An efficient implementation of tables in C

by Fred Mameri


Oftentimes I need to use tabular data in my program. Runtime initializations are expensive, and writing tables that are kept in-sync with each other often hard.

Here’s a simple example. Consider the the following table representing US coin names and values:

typedef struct {
   char *Name;
   unsigned short Count;
} Coin;

typedef enum {
   COIN_PENNY,
   COIN_NICKEL,
   COIN_DIME,
   COIN_QUARTER,
   COIN_HALF,
} Coins;

static Coin CoinInfo[] = {
   { "penny", 1 },
   { "nickel", 5 },
   { "dime", 10 },
   { "quarter", 25 },
   { "half-dollar", 50 },
};

Now accessing information about each coin is very easy:

Coin *c = &CoinInfo[COIN_DIME];
printf("You owe me %d cents (or a %s)\n", c->Count, c->Name);

The problem with that approach is that the it can be tricky to keep both the enum (used as in indexer for the info array) and the array itself in sync, especially as they get bigger.

Here’s a trick to help with that. We start by defining a set of macros to help us with it:

#define _E(e, ...) e
#define _V(e, ...) { __VA_ARGS__ }

#define ENUM(name, vm) \
   typedef enum {\
      vm(_E)\
   } name
#define TABLE(type, name, vm) \
   static type name[] = {\
      vm(_V)\
   }

Next, we describe the table data:

typedef struct {
   char *Name;
   unsigned int BusinessDay : 1;
} Weekday;

Then we define the data accessor (enum identifier) and the data itself. Notice how they are both defined alongside each other, so they are always in sync:

#define WEEK(_m) \
   _m(WEEKDAY_SUNDAY,      "Sunday",       0), \
   _m(WEEKDAY_MONDAY,      "Monday",       1), \
   _m(WEEKDAY_TUESDAY,     "Tuesday",      1), \
   _m(WEEKDAY_WEDNESDAY,   "Wednesday",    1), \
   _m(WEEKDAY_THURSDAY,    "Thursday",     1), \
   _m(WEEKDAY_FRIDAY,      "Friday",       1), \
   _m(WEEKDAY_SATURDAY,    "Saturday",     0), \

Notice how the above statement is merely a definition. It’s a preprocessor macro that will be compiled into nothingness in the generated code, unless it’s referenced from somewhere, and that’s what we’ll do next. We’ll declare both the enum and the array:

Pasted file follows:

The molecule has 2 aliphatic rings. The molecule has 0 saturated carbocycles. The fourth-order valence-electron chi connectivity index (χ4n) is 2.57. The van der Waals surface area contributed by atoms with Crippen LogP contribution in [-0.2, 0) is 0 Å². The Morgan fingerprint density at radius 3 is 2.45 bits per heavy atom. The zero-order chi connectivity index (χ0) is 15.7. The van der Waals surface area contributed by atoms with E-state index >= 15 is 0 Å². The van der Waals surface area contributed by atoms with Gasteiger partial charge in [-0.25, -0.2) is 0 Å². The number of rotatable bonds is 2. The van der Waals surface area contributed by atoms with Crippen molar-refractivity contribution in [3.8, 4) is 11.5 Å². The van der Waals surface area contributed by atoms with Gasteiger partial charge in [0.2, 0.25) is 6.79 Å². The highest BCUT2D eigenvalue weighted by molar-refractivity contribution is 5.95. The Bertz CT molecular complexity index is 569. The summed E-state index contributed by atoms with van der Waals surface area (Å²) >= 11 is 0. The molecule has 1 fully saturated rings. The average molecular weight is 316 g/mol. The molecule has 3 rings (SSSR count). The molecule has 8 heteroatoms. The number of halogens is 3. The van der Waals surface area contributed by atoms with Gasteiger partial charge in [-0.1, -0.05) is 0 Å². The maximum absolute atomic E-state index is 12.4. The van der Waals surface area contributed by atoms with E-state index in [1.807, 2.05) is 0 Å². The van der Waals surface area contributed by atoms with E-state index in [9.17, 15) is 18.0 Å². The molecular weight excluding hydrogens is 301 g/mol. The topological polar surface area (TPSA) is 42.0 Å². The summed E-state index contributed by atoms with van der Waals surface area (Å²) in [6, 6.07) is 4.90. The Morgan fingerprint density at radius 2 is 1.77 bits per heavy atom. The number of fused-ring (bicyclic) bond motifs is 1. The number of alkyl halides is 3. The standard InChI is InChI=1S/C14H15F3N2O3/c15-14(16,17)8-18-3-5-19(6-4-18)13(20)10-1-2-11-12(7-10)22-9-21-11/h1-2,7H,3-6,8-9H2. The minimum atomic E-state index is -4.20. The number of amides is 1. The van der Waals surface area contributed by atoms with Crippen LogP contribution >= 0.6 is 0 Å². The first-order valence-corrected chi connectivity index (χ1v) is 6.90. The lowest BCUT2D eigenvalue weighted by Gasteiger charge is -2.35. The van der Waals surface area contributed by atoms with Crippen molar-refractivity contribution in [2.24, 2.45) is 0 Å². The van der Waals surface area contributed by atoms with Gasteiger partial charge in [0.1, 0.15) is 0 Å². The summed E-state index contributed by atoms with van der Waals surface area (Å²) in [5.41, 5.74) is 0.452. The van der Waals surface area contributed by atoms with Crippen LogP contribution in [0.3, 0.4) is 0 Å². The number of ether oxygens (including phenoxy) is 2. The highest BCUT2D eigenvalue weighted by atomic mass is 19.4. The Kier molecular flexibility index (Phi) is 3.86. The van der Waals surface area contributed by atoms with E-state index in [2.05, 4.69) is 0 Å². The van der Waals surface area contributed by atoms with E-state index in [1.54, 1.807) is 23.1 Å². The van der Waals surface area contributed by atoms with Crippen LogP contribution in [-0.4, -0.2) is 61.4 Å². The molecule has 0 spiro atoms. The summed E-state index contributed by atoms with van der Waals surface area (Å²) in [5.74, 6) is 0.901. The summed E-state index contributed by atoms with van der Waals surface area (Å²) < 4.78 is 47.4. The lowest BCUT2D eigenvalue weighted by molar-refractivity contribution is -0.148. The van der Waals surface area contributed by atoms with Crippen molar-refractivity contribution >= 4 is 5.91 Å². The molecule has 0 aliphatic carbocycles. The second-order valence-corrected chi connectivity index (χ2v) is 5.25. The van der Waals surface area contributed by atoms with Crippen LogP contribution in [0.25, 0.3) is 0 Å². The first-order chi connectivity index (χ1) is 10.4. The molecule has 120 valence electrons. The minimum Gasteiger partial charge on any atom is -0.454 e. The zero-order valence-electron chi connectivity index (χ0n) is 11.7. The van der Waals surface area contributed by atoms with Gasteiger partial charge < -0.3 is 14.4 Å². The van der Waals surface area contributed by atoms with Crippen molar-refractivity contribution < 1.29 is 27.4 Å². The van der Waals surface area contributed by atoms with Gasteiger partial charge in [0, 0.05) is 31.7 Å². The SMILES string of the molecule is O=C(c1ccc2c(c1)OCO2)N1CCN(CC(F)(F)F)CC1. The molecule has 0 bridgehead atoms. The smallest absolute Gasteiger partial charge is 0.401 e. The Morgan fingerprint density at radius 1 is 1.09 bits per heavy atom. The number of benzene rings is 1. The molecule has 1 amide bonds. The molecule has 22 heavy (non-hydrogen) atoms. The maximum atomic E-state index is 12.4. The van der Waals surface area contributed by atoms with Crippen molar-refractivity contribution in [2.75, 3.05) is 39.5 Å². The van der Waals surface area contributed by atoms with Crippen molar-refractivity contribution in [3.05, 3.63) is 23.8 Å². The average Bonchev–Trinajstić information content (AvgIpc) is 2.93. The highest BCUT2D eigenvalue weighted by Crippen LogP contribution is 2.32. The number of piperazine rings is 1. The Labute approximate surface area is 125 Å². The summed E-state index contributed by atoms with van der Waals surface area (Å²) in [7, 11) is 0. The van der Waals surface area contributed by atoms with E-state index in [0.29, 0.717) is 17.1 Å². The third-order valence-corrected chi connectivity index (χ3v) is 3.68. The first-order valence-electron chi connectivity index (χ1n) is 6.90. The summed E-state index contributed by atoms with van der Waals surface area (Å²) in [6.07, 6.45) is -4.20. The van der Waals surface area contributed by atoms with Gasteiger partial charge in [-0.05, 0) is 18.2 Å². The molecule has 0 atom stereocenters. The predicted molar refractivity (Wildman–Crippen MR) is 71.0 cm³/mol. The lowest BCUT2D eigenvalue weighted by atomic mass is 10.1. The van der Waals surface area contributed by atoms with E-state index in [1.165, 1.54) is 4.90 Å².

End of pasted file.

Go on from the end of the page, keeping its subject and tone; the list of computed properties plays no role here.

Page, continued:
ENUM(Weekdays, WEEK);
TABLE(Weekday, WeekdayInfo, WEEK);

And that’s it. Putting it all together, we have:

#define _E(e, ...) e
#define _V(e, ...) { __VA_ARGS__ }

#define ENUM(name, vm) \
   typedef enum {\
      vm(_E)\
   } name
#define TABLE(type, name, vm) \
   static type name[] = {\
     vm(_V)\
   }
typedef struct {
   char *Name;
   unsigned int BusinessDay : 1;
} Weekday;

#define WEEK(_m) \
   _m(WEEKDAY_SUNDAY,      "Sunday",       0), \
   _m(WEEKDAY_MONDAY,      "Monday",       1), \
   _m(WEEKDAY_TUESDAY,     "Tuesday",      1), \
   _m(WEEKDAY_WEDNESDAY,   "Wednesday",    1), \
   _m(WEEKDAY_THURSDAY,    "Thursday",     1), \
   _m(WEEKDAY_FRIDAY,      "Friday",       1), \
   _m(WEEKDAY_SATURDAY,    "Saturday",     0), \

ENUM(Weekdays, WEEK);
TABLE(Weekday, WeekdayInfo, WEEK);

When it runs, the preprocessor will transform that into:

typedef struct {
   char *Name;
   unsigned int BusinessDay : 1;
} Weekday;
typedef enum {
   WEEKDAY_SUNDAY,
   WEEKDAY_MONDAY,
   WEEKDAY_TUESDAY,
   WEEKDAY_WEDNESDAY,
   WEEKDAY_THURSDAY,
   WEEKDAY_FRIDAY,
   WEEKDAY_SATURDAY,
} Weekdays;
static Weekday WeekdayInfo[] = {
   { "Sunday", 0 },
   { "Monday", 1 },
   { "Tuesday", 1 },
   { "Wednesday", 1 },
   { "Thursday", 1 },
   { "Friday", 1 },
   { "Saturday", 0 },
};

And now, from the compiler point-of-view (post-preprocessor), it is as if the enum and the table were declared separately!

Now if we inspect the generated assembly for the code above, it is comforting to see that the table is indeed staticaly initialized into the read-only data segment:

.file "test.c"
   .section .rdata,"dr"
LC0:
   .ascii "Sunday\0"
LC1:
   .ascii "Monday\0"
LC2:
   .ascii "Tuesday\0"
LC3:
   .ascii "Wednesday\0"
LC4:
   .ascii "Thursday\0"
LC5:
   .ascii "Friday\0"
LC6:
   .ascii "Saturday\0"
   .data
   .align 32
_WeekdayInfo:
   .long LC0
   .byte 0
   .space 3
   .long LC1
   .byte 1
   .space 3
   .long LC2
   .byte 1
   .space 3
   .long LC3
   .byte 1
   .space 3
   .long LC4
   .byte 1
   .space 3
   .long LC5
   .byte 1
   .space 3
   .long LC6
   .byte 0
   .space 3

And this is why other languages are still to match C in simplicity, elegance and power.

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